The sad part is it’s not just books, it’s also TV shows and movies.  For instance The Tudors, which I love me some Tudors, is wrong on so many levels. It’s laughable.  Most historians would rather watch Barney the purple dinosaur than The Tudors.  It’s not just the picky things like the wrong hair colors (Catherine of Aragon had red hair and so did her daughter Mary I, not black). Major details were changed.  Henry VIII was at least a decade older than Anne Boleyn, not the same age and they were married when he was in his 40s, 7 years after they began a relationship.  Catherine of Aragon was only 5 years older than Henry, not the 12 year difference you see on the show.  Henry doesn’t become old until the last season, which is not historically accurate, not to mention the real Henry was obese when he died.  Remember Margaret, Henry VIII’s sister, who married the elderly Portuguese King then the hunky Charles Brandon?  Did you know that’s completely wrong?  Margaret on the Tudors is actually a combination of Henry VIII’s sisters Mary and Margaret, so viewers wouldn’t be confused with Mary I of England.  Mary doesn’t marry a Portuguese King, she marries a French one, no she didn’t smother him and yes he was much older than she, 34 years older to be exact.   She did marry Charles Brandon (oh and she wasn’t older than he was, as it shows, she was 19, he was 31!) without permission and they were banished from court.  Henry Fitzroy, Henry VIII’s illegitimate child with Elizabeth ‘Bessie’ Blunt, dies a few months after Anne’s execution (he was a witness that day) not as a child.  Cardinal Wolsey died of an illness while in route to answer charges of treason, not suicide while imprisoned.  There is more, trust me.  Even the movies Elizabeth and Elizabeth: The Golden Age, The Other Boleyn Girl (and the book it’s based on), etc are full of inaccuracies all for entertainment purposes.  I could go on and on, truly, but I won’t.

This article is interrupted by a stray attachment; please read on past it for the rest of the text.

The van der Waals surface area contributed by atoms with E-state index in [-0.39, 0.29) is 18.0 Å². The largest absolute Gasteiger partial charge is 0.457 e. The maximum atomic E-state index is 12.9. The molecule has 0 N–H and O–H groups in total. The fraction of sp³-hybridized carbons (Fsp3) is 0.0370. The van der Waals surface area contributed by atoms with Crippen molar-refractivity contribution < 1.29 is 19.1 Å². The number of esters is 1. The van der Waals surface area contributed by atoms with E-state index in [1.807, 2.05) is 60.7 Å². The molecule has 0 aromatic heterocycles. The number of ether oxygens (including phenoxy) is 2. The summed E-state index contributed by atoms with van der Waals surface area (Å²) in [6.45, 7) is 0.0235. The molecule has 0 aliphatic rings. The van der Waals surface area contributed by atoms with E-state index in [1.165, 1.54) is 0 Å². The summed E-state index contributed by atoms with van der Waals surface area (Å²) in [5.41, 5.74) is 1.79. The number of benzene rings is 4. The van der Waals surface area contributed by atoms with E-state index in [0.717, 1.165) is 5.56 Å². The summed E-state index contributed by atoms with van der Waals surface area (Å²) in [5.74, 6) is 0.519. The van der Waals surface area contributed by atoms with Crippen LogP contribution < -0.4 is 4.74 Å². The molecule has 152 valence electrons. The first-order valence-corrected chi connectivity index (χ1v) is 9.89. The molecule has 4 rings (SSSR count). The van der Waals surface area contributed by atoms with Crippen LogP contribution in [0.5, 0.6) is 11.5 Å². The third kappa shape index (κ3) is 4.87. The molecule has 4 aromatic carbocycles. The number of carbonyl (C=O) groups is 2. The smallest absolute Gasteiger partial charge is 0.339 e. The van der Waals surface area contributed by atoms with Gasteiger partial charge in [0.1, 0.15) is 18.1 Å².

What happened with The Tudors was dramatic and heartbreaking enough.  There is no need to embellish just for the sake of entertainment.  There is also no need, whatsoever, to use rumors or lies as facts.  That gets me worked up the most.  People still think Anne Boleyn committed the crimes she was accused of, when there was proof then that she was innocent (one fact for you, her executioner was summoned weeks before her trial, so it was a total hoax from the beginning), that she had six fingers and a wen (a gnarly looking cyst under the skin) under her chin etc., all because of historical fiction.  And books like Bring up the Bodies, keep these lies going.